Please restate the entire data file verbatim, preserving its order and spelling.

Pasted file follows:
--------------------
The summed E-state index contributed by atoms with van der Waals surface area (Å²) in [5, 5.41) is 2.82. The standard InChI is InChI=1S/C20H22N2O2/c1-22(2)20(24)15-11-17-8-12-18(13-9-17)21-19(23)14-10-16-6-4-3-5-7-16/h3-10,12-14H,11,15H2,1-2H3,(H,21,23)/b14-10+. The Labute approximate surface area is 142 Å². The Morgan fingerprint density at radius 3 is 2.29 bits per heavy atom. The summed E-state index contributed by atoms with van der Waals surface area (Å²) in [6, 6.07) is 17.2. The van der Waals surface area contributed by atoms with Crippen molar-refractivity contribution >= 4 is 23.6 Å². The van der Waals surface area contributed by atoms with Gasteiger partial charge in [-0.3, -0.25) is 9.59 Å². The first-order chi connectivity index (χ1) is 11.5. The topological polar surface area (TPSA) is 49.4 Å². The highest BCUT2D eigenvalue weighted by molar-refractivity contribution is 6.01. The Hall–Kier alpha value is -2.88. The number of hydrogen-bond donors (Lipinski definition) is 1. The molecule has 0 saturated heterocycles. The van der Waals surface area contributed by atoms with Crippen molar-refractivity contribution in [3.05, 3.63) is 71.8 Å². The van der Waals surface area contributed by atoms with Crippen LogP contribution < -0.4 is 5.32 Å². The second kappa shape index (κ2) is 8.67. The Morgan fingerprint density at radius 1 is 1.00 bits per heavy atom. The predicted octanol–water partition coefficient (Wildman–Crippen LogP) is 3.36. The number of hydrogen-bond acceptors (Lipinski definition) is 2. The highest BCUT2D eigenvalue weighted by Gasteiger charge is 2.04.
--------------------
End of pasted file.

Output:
The summed E-state index contributed by atoms with van der Waals surface area (Å²) in [5, 5.41) is 2.82. The standard InChI is InChI=1S/C20H22N2O2/c1-22(2)20(24)15-11-17-8-12-18(13-9-17)21-19(23)14-10-16-6-4-3-5-7-16/h3-10,12-14H,11,15H2,1-2H3,(H,21,23)/b14-10+. The Labute approximate surface area is 142 Å². The Morgan fingerprint density at radius 3 is 2.29 bits per heavy atom. The summed E-state index contributed by atoms with van der Waals surface area (Å²) in [6, 6.07) is 17.2. The van der Waals surface area contributed by atoms with Crippen molar-refractivity contribution >= 4 is 23.6 Å². The van der Waals surface area contributed by atoms with Gasteiger partial charge in [-0.3, -0.25) is 9.59 Å². The first-order chi connectivity index (χ1) is 11.5. The topological polar surface area (TPSA) is 49.4 Å². The highest BCUT2D eigenvalue weighted by molar-refractivity contribution is 6.01. The Hall–Kier alpha value is -2.88. The number of hydrogen-bond donors (Lipinski definition) is 1. The molecule has 0 saturated heterocycles. The van der Waals surface area contributed by atoms with Crippen molar-refractivity contribution in [3.05, 3.63) is 71.8 Å². The van der Waals surface area contributed by atoms with Crippen LogP contribution < -0.4 is 5.32 Å². The second kappa shape index (κ2) is 8.67. The Morgan fingerprint density at radius 1 is 1.00 bits per heavy atom. The predicted octanol–water partition coefficient (Wildman–Crippen LogP) is 3.36. The number of hydrogen-bond acceptors (Lipinski definition) is 2. The highest BCUT2D eigenvalue weighted by Gasteiger charge is 2.04.